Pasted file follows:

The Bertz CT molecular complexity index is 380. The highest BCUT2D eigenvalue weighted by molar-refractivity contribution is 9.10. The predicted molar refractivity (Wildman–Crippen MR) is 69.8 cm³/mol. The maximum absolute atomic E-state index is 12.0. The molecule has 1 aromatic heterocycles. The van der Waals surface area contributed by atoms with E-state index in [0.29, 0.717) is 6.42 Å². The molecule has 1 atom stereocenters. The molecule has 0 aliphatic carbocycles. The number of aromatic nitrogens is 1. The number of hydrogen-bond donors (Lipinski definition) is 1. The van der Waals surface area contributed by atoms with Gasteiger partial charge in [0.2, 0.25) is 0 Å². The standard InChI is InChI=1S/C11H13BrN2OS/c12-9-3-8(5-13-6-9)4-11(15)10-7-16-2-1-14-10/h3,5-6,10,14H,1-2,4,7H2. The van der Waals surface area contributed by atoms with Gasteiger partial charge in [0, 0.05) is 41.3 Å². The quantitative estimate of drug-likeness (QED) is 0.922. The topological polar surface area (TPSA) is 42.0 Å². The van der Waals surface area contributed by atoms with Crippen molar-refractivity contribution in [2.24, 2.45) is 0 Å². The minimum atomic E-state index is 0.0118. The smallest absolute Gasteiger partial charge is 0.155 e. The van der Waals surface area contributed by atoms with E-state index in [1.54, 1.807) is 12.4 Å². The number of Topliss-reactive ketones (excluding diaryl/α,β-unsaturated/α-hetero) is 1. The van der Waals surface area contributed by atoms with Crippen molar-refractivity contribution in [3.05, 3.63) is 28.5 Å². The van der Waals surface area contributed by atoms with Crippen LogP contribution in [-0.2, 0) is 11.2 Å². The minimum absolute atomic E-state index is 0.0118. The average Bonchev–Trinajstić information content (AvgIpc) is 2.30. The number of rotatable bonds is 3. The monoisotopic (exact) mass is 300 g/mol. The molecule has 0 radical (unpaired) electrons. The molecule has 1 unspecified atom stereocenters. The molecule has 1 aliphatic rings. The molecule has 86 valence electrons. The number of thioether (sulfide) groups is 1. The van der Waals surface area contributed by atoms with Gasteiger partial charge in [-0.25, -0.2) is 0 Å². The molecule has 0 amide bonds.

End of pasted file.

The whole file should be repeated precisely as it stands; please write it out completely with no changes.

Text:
The Bertz CT molecular complexity index is 380. The highest BCUT2D eigenvalue weighted by molar-refractivity contribution is 9.10. The predicted molar refractivity (Wildman–Crippen MR) is 69.8 cm³/mol. The maximum absolute atomic E-state index is 12.0. The molecule has 1 aromatic heterocycles. The van der Waals surface area contributed by atoms with E-state index in [0.29, 0.717) is 6.42 Å². The molecule has 1 atom stereocenters. The molecule has 0 aliphatic carbocycles. The number of aromatic nitrogens is 1. The number of hydrogen-bond donors (Lipinski definition) is 1. The van der Waals surface area contributed by atoms with Gasteiger partial charge in [0.2, 0.25) is 0 Å². The standard InChI is InChI=1S/C11H13BrN2OS/c12-9-3-8(5-13-6-9)4-11(15)10-7-16-2-1-14-10/h3,5-6,10,14H,1-2,4,7H2. The van der Waals surface area contributed by atoms with Gasteiger partial charge in [0, 0.05) is 41.3 Å². The quantitative estimate of drug-likeness (QED) is 0.922. The topological polar surface area (TPSA) is 42.0 Å². The van der Waals surface area contributed by atoms with Crippen molar-refractivity contribution in [2.24, 2.45) is 0 Å². The minimum atomic E-state index is 0.0118. The smallest absolute Gasteiger partial charge is 0.155 e. The van der Waals surface area contributed by atoms with E-state index in [1.54, 1.807) is 12.4 Å². The number of Topliss-reactive ketones (excluding diaryl/α,β-unsaturated/α-hetero) is 1. The van der Waals surface area contributed by atoms with Crippen molar-refractivity contribution in [3.05, 3.63) is 28.5 Å². The van der Waals surface area contributed by atoms with Crippen LogP contribution in [-0.2, 0) is 11.2 Å². The minimum absolute atomic E-state index is 0.0118. The average Bonchev–Trinajstić information content (AvgIpc) is 2.30. The number of rotatable bonds is 3. The monoisotopic (exact) mass is 300 g/mol. The molecule has 0 radical (unpaired) electrons. The molecule has 1 unspecified atom stereocenters. The molecule has 1 aliphatic rings. The molecule has 86 valence electrons. The number of thioether (sulfide) groups is 1. The van der Waals surface area contributed by atoms with Gasteiger partial charge in [-0.25, -0.2) is 0 Å². The molecule has 0 amide bonds.